Last summer I took a three day motorcycle trip throughout southern Utah. I always carry my 5D Mark II, tripod and an assortment of lenses along with my amazing Canon S95, which resides in a pocket in my jacket for easy access. Riding a motorcycle opens your eyes and lets you see things you’d never see in a cage, er…car. You’re not isolated from the environment in a neat little cocoon – you’re in it, surrounded by it, part of it. When it’s hot, you’re hot. When it’s raining, you’re wet. You feel the wind and the heat and the sand in your teeth. It’s an experience unlike any other.
Making images with the 5D Mark II requires digging it out of the tankbag, taking off gloves and helmet, finding a place to safely park the bike and the whole process requires more time and effort than I’m usually willing to expend. All this means I end up using the S95 90% of the time. Such is the case with the photo above.
Having just fueled up at Hite, where only 7 years ago Lake Powell was nothing more than rock hard cracked mud, I was on the road north to the Notom-Bullfrom Road. I’d been rained on in the Abajo Mountains and it looked as though I were in for another dousing. As I rode I watched this cloud grow in height, eventually blocking out the sun. Suddenly, rays of light burst from behind the cloud. I knew it wouldn’t last long and there was no hope of photographing it with the big camera. I quickly pulled to the side of the road and, without even stepping off my bike, I quickly photographed this dramatic scene with my trusty S95. It was mid-day light and I knew right away I’d be converting it to black and white. Sure, the image has some flaws. The clouds are totally blown out in areas and I should have included more room at the bottom of the frame. But, I wouldn’t have an image to share with you if I had taken the time to set up the 5D2. This moment lasted only a few seconds. The show would have been all over before I even had the 5D2 out of the bag.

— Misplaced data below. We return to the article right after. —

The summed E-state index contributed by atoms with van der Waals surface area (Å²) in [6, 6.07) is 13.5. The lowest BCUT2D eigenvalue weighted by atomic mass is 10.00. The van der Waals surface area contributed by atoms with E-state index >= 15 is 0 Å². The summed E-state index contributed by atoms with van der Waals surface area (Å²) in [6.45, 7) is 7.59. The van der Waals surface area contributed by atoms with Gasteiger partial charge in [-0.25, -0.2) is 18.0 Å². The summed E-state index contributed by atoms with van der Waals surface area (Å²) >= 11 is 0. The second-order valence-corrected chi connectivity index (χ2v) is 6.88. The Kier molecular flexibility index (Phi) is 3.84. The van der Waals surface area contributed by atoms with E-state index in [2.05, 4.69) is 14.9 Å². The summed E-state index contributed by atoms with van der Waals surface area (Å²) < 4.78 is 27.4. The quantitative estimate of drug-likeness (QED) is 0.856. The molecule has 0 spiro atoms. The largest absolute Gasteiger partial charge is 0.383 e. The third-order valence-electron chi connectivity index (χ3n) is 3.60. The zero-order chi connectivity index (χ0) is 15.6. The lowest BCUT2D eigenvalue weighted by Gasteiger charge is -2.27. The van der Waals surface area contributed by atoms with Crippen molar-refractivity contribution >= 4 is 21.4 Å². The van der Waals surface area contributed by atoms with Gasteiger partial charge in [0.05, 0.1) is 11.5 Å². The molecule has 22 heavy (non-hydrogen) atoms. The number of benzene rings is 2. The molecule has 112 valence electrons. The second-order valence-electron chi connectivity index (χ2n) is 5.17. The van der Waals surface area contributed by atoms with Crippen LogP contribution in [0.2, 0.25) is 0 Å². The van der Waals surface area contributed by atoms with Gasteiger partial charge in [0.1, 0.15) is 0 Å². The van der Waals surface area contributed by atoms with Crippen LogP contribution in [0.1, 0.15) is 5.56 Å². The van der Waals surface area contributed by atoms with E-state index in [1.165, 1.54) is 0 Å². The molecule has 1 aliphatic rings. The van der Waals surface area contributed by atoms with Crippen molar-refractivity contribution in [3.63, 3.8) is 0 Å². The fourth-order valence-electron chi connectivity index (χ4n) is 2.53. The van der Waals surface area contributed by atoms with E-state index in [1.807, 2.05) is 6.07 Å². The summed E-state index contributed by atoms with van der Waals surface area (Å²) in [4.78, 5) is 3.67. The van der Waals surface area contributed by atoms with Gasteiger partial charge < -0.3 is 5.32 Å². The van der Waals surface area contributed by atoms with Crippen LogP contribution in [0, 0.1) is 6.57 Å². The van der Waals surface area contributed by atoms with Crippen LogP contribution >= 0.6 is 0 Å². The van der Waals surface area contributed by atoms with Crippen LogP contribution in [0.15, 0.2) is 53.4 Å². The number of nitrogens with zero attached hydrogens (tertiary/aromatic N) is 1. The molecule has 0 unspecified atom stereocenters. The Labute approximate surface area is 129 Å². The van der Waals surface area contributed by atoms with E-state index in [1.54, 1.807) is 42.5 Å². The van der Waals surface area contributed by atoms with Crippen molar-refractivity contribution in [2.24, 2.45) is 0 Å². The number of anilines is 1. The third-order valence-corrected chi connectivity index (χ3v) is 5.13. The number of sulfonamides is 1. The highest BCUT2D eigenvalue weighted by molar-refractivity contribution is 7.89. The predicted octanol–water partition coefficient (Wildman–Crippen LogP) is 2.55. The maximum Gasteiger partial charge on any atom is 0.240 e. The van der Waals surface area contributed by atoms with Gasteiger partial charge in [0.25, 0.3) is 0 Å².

As photographers we get so accustomed to striving for perfection that I’m afraid we may occasionally forget why we’re out there. We enjoy nature, we live for light and we love “the moment”. Some times we ought to leave the big camera in the bag.
For those who might be interested in this sort of stuff, here are the technicals: Photographed in JPEG (yes, JPEG), imported to Lightroom for initial editing and then converted to black and white using Nik Silver Efex Pro 2. Clouds and sun rays enhanced using Nik Color Efex Pro Tonal Contrast filter (read more about using Color Efex Pro to enhance skies here). That’s it – simple and quick.
Read more about Bret and get info on his workshops here.